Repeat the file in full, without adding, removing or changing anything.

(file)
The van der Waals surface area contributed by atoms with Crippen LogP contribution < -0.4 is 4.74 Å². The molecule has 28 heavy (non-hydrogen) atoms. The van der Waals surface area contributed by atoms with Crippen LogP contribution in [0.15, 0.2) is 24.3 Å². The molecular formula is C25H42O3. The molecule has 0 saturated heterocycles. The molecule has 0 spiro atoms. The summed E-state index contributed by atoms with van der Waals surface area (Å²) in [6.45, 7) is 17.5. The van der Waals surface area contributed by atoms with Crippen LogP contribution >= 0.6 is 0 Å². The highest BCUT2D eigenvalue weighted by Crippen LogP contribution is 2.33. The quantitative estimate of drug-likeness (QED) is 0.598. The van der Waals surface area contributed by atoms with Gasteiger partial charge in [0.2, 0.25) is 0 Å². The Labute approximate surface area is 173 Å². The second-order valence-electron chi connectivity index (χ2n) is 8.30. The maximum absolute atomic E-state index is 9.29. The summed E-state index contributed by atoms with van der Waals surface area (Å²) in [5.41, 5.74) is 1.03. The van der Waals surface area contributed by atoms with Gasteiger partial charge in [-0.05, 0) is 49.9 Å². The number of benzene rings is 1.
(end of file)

The van der Waals surface area contributed by atoms with Crippen LogP contribution < -0.4 is 4.74 Å². The molecule has 28 heavy (non-hydrogen) atoms. The van der Waals surface area contributed by atoms with Crippen LogP contribution in [0.15, 0.2) is 24.3 Å². The molecular formula is C25H42O3. The molecule has 0 saturated heterocycles. The molecule has 0 spiro atoms. The summed E-state index contributed by atoms with van der Waals surface area (Å²) in [6.45, 7) is 17.5. The van der Waals surface area contributed by atoms with Crippen LogP contribution >= 0.6 is 0 Å². The highest BCUT2D eigenvalue weighted by Crippen LogP contribution is 2.33. The quantitative estimate of drug-likeness (QED) is 0.598. The van der Waals surface area contributed by atoms with Gasteiger partial charge in [0.2, 0.25) is 0 Å². The Labute approximate surface area is 173 Å². The second-order valence-electron chi connectivity index (χ2n) is 8.30. The maximum absolute atomic E-state index is 9.29. The summed E-state index contributed by atoms with van der Waals surface area (Å²) in [5.41, 5.74) is 1.03. The van der Waals surface area contributed by atoms with Gasteiger partial charge in [-0.05, 0) is 49.9 Å². The number of benzene rings is 1.